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    CGL Policy Covering Attorney’s Fees in Property Damage Claims

    December 11, 2018 —
    Does a CGL policy cover attorney’s fees and costs in property damages claims, to the extent there is a contractual or statutory basis to recover attorney’s fees? Naturally, you need to review the policies and this is not a clear-cut issue, but there is law to argue under. A case I have argued in support of CGL policies providing for coverage for attorney’s fees as a component of property damage claims when there is a contractual or statutory basis is Assurance Co. of America v. Lucas Waterproofing Co., Inc., 581 F.Supp.2d 1201 (S.D.Fla. 2008). In this case, the following applied:
    • The policy provided coverage for “those sums that the insured becomes legally obligated to pay as damages of… ‘property damage’….
    • Property damage was defined as “physical injury to tangible property, including all resulting loss of use of that property.”
    • The term damage, in of itself, was not defined in the policy.
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    Reprinted courtesy of David Adelstein, Kirwin Norris
    Mr. Adelstein may be contacted at dma@kirwinnorris.com

    Presidential Memorandum Promotes Reliable Supply and Delivery of Water in the West

    November 14, 2018 —
    In a Memorandum dated October 19, 2018 and entitled Promoting the Reliable Supply and Delivery of Water in the West, the President has directed the Secretaries of the Interior and Commerce to work together to minimize “unnecessary regulatory burdens and foster more efficient decision-making” so that major federal water projects are constructed and operated in a manner that delivers water and power in an “efficient, cost-effective way.” More specifically, they will take steps to streamline the western water infrastructure regulatory processes and remove unnecessary burdens in accordance with the timetables set forth in the Memorandum. Read the court decision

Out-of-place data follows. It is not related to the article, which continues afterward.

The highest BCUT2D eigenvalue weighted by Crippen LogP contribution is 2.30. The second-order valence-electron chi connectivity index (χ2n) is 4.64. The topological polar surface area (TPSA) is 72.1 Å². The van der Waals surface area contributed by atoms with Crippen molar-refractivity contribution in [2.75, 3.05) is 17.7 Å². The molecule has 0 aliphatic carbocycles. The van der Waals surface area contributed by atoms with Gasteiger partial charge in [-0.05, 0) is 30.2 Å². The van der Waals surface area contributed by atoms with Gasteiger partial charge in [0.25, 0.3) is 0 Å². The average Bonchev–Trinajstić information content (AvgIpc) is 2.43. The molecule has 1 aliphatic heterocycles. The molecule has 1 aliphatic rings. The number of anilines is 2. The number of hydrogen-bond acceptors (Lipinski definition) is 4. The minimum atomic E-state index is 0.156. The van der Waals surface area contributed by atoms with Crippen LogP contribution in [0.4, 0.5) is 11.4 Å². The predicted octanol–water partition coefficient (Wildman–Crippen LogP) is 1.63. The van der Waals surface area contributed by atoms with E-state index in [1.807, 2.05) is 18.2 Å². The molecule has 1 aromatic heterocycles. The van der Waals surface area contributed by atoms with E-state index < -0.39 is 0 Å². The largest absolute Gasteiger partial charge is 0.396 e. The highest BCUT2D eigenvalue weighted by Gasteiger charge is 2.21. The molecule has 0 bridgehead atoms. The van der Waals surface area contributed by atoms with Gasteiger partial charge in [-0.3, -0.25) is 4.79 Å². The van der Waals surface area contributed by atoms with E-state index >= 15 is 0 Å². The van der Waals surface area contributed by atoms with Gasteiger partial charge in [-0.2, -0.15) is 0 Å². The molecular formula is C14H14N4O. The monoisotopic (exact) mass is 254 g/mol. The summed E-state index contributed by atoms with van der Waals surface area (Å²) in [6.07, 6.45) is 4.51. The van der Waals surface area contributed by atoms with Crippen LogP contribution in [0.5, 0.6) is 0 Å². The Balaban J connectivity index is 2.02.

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    Reprinted courtesy of Anthony B. Cavender, Pillsbury
    Mr. Cavender may be contacted at anthony.cavender@pillsburylaw.com

    Drones Give Inspectors a Closer Look at Bridges

    January 02, 2019 —
    Ted Zoli, national chief bridge engineer with HNTB, compares bridge inspections to taking his kids to the doctor. “Every few years you take another set of pictures of the bridge, and ultimately you can pattern it. You pay attention in a deeper way to responses, and have a record.” But like parents who don’t want to send kids to the doctor at the first sign of a sniffle, once managers understand the characteristics of a bridge and its behavior, they don’t need to do constant in-depth reinspections. They are constantly looking for ways to make better decisions with the data they already have. “We spend a lot of money inspecting bridges,” says Zoli. “The question becomes whether there is a more technologically efficient way to do it.” Read the court decision
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    Reprinted courtesy of Aileen Cho, ENR
    ENR may be contacted at ENR.com@bnpmedia.com

    Join: Computer Science Meets Construction

    August 20, 2018 —
    Increasingly, projects need to be optimized to create the most value for their clients and users. With the fragmented nature of project teams, decisions can be lost, communication sporadic, and information disjointed. In addition, the rapid pace of innovation means that it’s difficult – if not impossible – for architects and engineers to be aware of all the latest construction products and materials. It is these problems that inspired the creation of Join. Join is a smart platform that helps project teams collaborate more efficiently and effectively, whether as part of a project optimization process or throughout the entire project lifecycle. The platform connects construction teams, pulls together different types of project information, and integrates manufacturing into construction. Read the court decision